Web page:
3. There was the fact that, whereas most arbitrations have, and are intended to have, effect only between the parties, this arbitration was different. The issue of whether the Max shares were held by EPIL to the order of Mr Sinclair or of MWP was at the heart of the arbitration. The Judge noted that the tribunal envisaged that EPIL would dispose of the Max shares in accordance with the instructions of Mr Sinclair pursuant to the tribunal’s award. This was clear from the terms of the seventeenth procedural order referred to above.
    4. MWP would need to prove in its claim against the Sinclair defendants that the Max shares had been received by EPIL on behalf of Mr Emmott in breach of his fiduciary duty to MWP. However, that was an allegation that the arbitrators had rejected when made by MWP against Mr Emmott in the arbitration. In the light of MWP’s acceptance that it was estopped as against Mr Emmott from alleging that EPIL had received the Max shares on behalf of Mr Emmott in breach of his fiduciary duty, it was difficult to see how MWP could challenge any evidence which Mr Emmott might give at trial on the issue. The Judge noted Mr Samek’s submission that he could put MWP’s central allegation to Mr Emmott in cross-examination at trial, but found it difficult to see how that could be allowed in the light of the admitted estoppel between MWP and Mr Emmott. The Judge considered that this was a further illustration of the abusive nature of MWP’s claim.
    5. While the Judge recognised that striking out the court proceedings would prevent MWP from advancing its claim against the Sinclair defendants, save for the claim in debt which it is accepted would not be stayed, MWP had been able to put its entire case on the facts when cross-examining Mr Emmott and Mr Sinclair in the arbitration. In these circumstances, he did not consider that the fact that Mr Sinclair refused to be a party to the arbitration and that the Commercial Court action was therefore the only forum in which MWP could advance its claim against him was sufficient to prevent the claim amounting to an abuse of process, particularly since a breach of fiduciary duty alleged against Mr Emmott was a necessary pre-condition of MWP’s claim against Mr Sinclair.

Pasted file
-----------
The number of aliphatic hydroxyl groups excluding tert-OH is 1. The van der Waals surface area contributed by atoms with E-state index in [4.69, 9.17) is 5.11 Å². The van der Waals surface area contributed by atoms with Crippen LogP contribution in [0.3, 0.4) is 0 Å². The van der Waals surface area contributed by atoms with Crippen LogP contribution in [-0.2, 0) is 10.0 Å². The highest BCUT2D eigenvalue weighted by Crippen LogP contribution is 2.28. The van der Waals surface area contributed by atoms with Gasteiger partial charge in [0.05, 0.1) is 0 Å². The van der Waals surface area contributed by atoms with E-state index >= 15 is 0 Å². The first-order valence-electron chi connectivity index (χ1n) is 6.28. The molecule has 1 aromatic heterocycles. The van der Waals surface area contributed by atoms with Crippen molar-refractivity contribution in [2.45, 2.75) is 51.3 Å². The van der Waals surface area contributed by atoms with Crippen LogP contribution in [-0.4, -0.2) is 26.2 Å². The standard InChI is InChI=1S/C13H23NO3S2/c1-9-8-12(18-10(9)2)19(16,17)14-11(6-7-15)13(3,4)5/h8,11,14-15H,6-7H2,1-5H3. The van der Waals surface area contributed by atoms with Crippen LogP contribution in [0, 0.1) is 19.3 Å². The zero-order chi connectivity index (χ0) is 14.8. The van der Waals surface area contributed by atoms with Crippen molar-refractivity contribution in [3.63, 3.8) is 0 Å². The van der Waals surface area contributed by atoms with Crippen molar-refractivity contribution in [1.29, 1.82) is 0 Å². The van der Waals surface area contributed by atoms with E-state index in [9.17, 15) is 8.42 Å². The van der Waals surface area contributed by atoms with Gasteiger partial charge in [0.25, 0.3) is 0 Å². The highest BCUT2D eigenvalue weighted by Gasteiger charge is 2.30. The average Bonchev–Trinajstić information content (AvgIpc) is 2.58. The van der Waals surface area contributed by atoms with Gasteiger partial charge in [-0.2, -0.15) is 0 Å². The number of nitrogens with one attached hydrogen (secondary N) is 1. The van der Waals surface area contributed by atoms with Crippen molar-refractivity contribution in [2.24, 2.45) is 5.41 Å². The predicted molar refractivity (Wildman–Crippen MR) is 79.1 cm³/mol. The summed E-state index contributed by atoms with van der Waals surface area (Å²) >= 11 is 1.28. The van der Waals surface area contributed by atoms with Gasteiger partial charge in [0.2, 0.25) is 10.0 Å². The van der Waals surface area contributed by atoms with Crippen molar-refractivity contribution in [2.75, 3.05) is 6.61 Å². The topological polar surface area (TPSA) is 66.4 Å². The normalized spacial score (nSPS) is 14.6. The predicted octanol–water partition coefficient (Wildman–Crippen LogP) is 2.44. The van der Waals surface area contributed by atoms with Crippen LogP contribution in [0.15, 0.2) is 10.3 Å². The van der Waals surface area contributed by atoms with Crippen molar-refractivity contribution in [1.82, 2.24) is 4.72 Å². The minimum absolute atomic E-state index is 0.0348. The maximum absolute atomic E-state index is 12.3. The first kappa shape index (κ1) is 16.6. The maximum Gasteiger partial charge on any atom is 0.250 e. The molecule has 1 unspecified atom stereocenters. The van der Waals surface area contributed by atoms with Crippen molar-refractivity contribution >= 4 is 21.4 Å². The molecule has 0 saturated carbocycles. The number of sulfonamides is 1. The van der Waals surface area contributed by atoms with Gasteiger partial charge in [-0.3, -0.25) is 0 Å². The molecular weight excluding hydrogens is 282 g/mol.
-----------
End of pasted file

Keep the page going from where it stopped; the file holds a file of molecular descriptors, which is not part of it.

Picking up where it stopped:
6. The Judge accepted that mutuality was absent and that, if the arbitrators had decided in MWP’s favour, Mr Sinclair would have been able to say that he was not bound by the tribunal findings, but concluded that this was not a complete answer. He referred to a passage in the Sun Life case at [88] in which Jacob LJ said that where a party seeks to re-litigate in subsequent proceedings against Y a point that he fought fully in earlier proceedings against X, it might be that, notwithstanding a lack of mutuality, he could be prevented from doing so on the grounds of abuse of process. That tentative view was reinforced by the decision in Reichel v Magrath (1889), where Dr Magrath (the new vicar) was able to rely on the abuse of process even though he had not been party to the earlier proceedings between Reichel (on the one hand), and the Bishop and the College (on the other) and so was not bound by any issue estoppel arising out of those proceedings. It was, in the words of Lord Hoffmann in the Arthur Hall case, within the spirit of the issue estoppel rule. The Judge recognised that lack of mutuality was a factor to be taken into account but considered that in the circumstances it did not prevent MWP’s claim from being an abuse of process. Mr Sinclair had not been a party to the arbitration but his involvement in the arbitration and the fact that he had received the shares from EPIL pursuant to the award brought the case ‘within the spirit’ of the issue estoppel rule.